Breaking: Democrats Reject Legislation To Stop Family Separations

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Democrats who decry separation of children from their illegal immigrant parents have rejected legislation to permanently fix the issue, instead passing the buck to President Donald Trump.

Although Republicans introduced legislation that would ensure family separation would be outlawed, Senate Minority Leader Chuck Schumer dismissed the proposal, saying Congress should not get involved.

“There are so many obstacles to legislation and when the president can do it with his own pen, it makes no sense,” the New York Democrat said Tuesday, The Hill reported. “Legislation is not the way to go here when it’s so easy for the president to sign it.”

Schumer’s comment came after Senate Majority Leader Mitch McConnell said it was time to put the issue ahead of partisan bickering.

“We hope to reach out to the Democrats to see if we can get a result,” the Kentucky Republican said. “Which means making a law and not get into some sparring match back and forth that leads to no conclusion.”

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Although Trump and his administration repeatedly called on Congress to overhaul a policy that long predated the Trump administration, Schumer was adamant. He said that “legislation will take a very long time and is unlikely to happen, and the flick of a president’s pen could solve this tomorrow.”

Trump did sign an executive order on Wednesday that will end the policy of separating children from their parents when they are detained for crossing the border illegally. The difference between an executive order and legislation is that the order could be countermanded by a future president, while legislation would be a more permanent solution.

“We need to fix the problem and it requires a legislative solution,” McConnell said.

However, when asked if he would work with the GOP to craft a permanent solution, Schumer replied, “Let’s hope we never get to that.”

Schumer, however, did not speak for all Democrats.

Democratic Rhode Island congressman David Cicilline said that Trump’s order, which he said might not be constitutional, is not the fix the issue demands, according to CNN.

“We have legislation that has been introduced that will end the practice. We have legislation that has been drafted that will require the government to come forward with a specific plan,” he said. “We all need to continue to raise our voices.”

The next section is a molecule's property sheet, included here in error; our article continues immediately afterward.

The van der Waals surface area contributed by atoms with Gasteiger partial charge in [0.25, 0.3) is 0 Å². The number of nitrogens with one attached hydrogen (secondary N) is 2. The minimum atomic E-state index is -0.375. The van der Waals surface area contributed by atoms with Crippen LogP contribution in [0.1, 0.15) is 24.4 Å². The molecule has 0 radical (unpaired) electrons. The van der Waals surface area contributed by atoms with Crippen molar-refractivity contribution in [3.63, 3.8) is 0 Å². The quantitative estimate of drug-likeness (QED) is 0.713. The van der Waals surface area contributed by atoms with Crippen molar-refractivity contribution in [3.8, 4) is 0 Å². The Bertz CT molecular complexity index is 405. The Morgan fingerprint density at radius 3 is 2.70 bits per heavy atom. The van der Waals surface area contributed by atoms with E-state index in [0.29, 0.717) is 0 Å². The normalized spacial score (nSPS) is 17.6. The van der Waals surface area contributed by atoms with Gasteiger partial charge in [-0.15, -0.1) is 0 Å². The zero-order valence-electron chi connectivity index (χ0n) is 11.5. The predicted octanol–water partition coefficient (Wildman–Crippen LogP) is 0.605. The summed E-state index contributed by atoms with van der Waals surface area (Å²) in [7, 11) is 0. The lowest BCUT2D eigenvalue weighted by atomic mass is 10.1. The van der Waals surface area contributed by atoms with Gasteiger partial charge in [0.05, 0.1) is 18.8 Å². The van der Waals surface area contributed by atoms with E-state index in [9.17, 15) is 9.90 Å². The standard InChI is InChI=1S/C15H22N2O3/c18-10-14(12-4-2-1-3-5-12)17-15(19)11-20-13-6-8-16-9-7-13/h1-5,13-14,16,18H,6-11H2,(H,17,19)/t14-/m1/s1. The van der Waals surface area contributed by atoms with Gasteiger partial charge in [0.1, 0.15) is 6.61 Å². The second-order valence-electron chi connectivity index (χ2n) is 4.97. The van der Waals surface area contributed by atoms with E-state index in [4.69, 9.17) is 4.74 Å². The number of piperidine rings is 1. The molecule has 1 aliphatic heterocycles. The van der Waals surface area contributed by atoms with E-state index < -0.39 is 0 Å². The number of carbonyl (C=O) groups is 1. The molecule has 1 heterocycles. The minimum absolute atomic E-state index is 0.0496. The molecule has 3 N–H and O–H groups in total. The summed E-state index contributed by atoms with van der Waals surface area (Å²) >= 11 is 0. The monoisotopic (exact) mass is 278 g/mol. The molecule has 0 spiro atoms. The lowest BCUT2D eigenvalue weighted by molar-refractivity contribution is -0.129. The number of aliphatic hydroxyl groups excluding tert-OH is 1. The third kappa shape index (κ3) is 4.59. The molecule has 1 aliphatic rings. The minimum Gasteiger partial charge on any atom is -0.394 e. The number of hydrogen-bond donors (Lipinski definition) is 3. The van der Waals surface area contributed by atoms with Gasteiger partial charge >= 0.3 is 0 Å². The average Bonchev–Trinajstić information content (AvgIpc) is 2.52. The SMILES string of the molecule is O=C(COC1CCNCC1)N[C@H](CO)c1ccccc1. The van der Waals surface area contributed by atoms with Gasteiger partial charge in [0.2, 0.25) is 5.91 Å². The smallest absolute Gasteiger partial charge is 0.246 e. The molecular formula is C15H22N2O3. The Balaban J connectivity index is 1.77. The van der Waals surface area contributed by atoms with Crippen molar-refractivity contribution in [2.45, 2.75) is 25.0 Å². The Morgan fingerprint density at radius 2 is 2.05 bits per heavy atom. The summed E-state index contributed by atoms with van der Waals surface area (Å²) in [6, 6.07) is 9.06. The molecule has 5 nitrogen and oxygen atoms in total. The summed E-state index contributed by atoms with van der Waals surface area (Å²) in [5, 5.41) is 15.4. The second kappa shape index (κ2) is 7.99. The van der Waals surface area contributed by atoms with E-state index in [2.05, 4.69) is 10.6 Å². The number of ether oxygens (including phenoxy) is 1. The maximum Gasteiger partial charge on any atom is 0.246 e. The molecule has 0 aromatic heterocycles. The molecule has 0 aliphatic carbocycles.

The GOP also wants to talk.

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“Kids are better off with their moms and dads. I hope we see Democrats and Republicans willing to work together to ensure that … but also to ensure … that we’re respecting the rule of law,” Republican Texas Sen. Ted Cruz said Friday after touring a detention center, the Texas Tribune reported.

Although Trump’s order ends family separation, it does not signal a policy change on immigration, according to The New York Times. As of Thursday, according to The Times, four military bases were being prepared to house families that have crossed the border illegally.

Texan Sen. John Cornyn, who toured the center with Cruz, said that although families should not be separated, he supports Trump’s policy.

“If you don’t have a zero tolerance program, then you have a tolerance program,” the Republican said. “Meaning you tolerate illegal immigration.”

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Jack Davis is a freelance writer who joined The Western Journal in July 2015 and chronicled the campaign that saw President Donald Trump elected. Since then, he has written extensively for The Western Journal on the Trump administration as well as foreign policy and military issues.
Jack Davis is a freelance writer who joined The Western Journal in July 2015 and chronicled the campaign that saw President Donald Trump elected. Since then, he has written extensively for The Western Journal on the Trump administration as well as foreign policy and military issues.
Jack can be reached at jackwritings1@gmail.com.
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